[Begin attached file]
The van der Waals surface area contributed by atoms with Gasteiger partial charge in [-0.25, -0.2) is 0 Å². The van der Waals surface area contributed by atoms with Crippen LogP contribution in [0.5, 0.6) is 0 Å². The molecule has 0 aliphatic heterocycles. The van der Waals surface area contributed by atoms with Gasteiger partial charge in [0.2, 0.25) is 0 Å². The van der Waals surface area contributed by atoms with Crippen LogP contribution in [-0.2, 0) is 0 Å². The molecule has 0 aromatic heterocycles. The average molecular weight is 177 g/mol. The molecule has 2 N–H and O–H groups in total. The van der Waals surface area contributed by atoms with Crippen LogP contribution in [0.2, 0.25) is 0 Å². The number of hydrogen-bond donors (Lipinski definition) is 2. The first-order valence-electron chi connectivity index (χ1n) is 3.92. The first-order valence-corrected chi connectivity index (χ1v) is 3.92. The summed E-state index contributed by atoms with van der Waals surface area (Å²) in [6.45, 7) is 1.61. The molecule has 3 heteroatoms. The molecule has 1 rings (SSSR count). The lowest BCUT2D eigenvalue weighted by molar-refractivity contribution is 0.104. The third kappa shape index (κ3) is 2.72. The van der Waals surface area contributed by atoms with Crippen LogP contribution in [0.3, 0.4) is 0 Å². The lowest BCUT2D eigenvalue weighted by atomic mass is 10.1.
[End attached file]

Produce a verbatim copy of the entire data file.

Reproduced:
The van der Waals surface area contributed by atoms with Gasteiger partial charge in [-0.25, -0.2) is 0 Å². The van der Waals surface area contributed by atoms with Crippen LogP contribution in [0.5, 0.6) is 0 Å². The molecule has 0 aliphatic heterocycles. The van der Waals surface area contributed by atoms with Gasteiger partial charge in [0.2, 0.25) is 0 Å². The van der Waals surface area contributed by atoms with Crippen LogP contribution in [-0.2, 0) is 0 Å². The molecule has 0 aromatic heterocycles. The average molecular weight is 177 g/mol. The molecule has 2 N–H and O–H groups in total. The van der Waals surface area contributed by atoms with Crippen LogP contribution in [0.2, 0.25) is 0 Å². The number of hydrogen-bond donors (Lipinski definition) is 2. The first-order valence-electron chi connectivity index (χ1n) is 3.92. The first-order valence-corrected chi connectivity index (χ1v) is 3.92. The summed E-state index contributed by atoms with van der Waals surface area (Å²) in [6.45, 7) is 1.61. The molecule has 3 heteroatoms. The molecule has 1 rings (SSSR count). The lowest BCUT2D eigenvalue weighted by molar-refractivity contribution is 0.104. The third kappa shape index (κ3) is 2.72. The van der Waals surface area contributed by atoms with Crippen LogP contribution in [0.3, 0.4) is 0 Å². The lowest BCUT2D eigenvalue weighted by atomic mass is 10.1.